Would I consider myself a Tolkien fan? No, I can't say I'll be dressing up like Gandalf or Frodo this Halloween, but I do have a new appreciation for his work through my kids' eyes. My girls have been drawn into the incredibly rich and beautiful world Tolkien created and I am happily along for the ride.

6 comments:

  1. I had the same experience with my older daughter, except it was with the Star Wars prequels (insert howls of dismay from the peanut gallery). I went kicking and screaming to these, especially the first one. She thought JarJar was hilarious. The fangirl in me cringed at that, but her perspective helped me get through those viewings. I got much more enjoyment from watching her, watching them.

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  2. My 14 yo wanted to watch ALL of the Star Wars movies from 1 to 6, in chronological order. And so we did over two weekends. It was great seeing his reaction to the movies, including his recognition of many of the memes and quotes he's heard many times but had never seen the origin of them. Good times. His fav was the original - A New Hope. Mine has always been The Empire Strikes Back. I can live with that.

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  3. Perhaps tolkien wouldn't have wanted it the way I would recommend reading it (since he was a language professor and linguist, etc) but I could not enjoy the books until I learned that all the poems and songs can be skipped without losing any of the story... In this way the stories are great...I would recommend reading the appendix info as it gives you great and interesting insight on the characters and their differing motives as well as the movements of middle earth...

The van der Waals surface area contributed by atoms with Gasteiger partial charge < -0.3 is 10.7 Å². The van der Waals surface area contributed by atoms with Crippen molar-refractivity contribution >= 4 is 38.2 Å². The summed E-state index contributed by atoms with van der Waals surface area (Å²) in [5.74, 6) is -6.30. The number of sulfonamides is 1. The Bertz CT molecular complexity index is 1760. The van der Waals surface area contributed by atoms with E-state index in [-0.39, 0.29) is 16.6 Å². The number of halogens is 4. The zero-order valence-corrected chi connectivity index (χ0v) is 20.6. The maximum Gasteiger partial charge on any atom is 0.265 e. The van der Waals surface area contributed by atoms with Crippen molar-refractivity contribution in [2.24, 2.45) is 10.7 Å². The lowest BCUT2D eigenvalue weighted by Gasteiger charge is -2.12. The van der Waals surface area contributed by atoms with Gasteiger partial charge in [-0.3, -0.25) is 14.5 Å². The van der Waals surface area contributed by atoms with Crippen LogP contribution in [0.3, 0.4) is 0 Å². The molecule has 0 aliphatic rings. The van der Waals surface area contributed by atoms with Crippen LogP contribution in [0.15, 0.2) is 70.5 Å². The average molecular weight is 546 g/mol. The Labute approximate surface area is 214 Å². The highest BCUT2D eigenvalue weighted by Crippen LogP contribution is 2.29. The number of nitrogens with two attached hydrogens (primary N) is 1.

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  4. You're not the only one who wasn't the biggest fan of Tolkien's writing: The man needed an editor badly, and if he wasn't a professor at Oxford I doubt his work would have seen the light of day or at least been an obscure work and people would be worshiping Burroughs, Howard and Lieber they way they should be ;)

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  5. I read the Tolkien books when I was very young and so when the movies came out, I really had forgotten how dry and tedious the LOTR series was until my wife picked up a BBC reading on cassette (the actor who played Bilbo read for Frodo) and I winced realizing the characters used such long-winded, flowery speech.

    Then again, I also read The Silmarillion at about the same time, and that WAS a snorefest. Not sure how I got through it in the eighth grade, but I did.

    I do have a great interest in linguistics so I can appreciate that aspect to the stories but have to somewhat agree with Michael. Then again, good editing doesn't always stop bad writers. I recall my few philosophy courses and remembering how painful reading Immanuel Kant was. Great mind, horrible writer.

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  6. I love reading about your kids' reactions to the series. I'd guess people feel the exact same way about Gollum.

    I loved The Hobbit as a youngster, but it took me many tries to get all the way through LotR -- and even then that was skipping over a lot of the poems and stuff. The story itself is, IMHO, amazing, but it is *not* an easy read.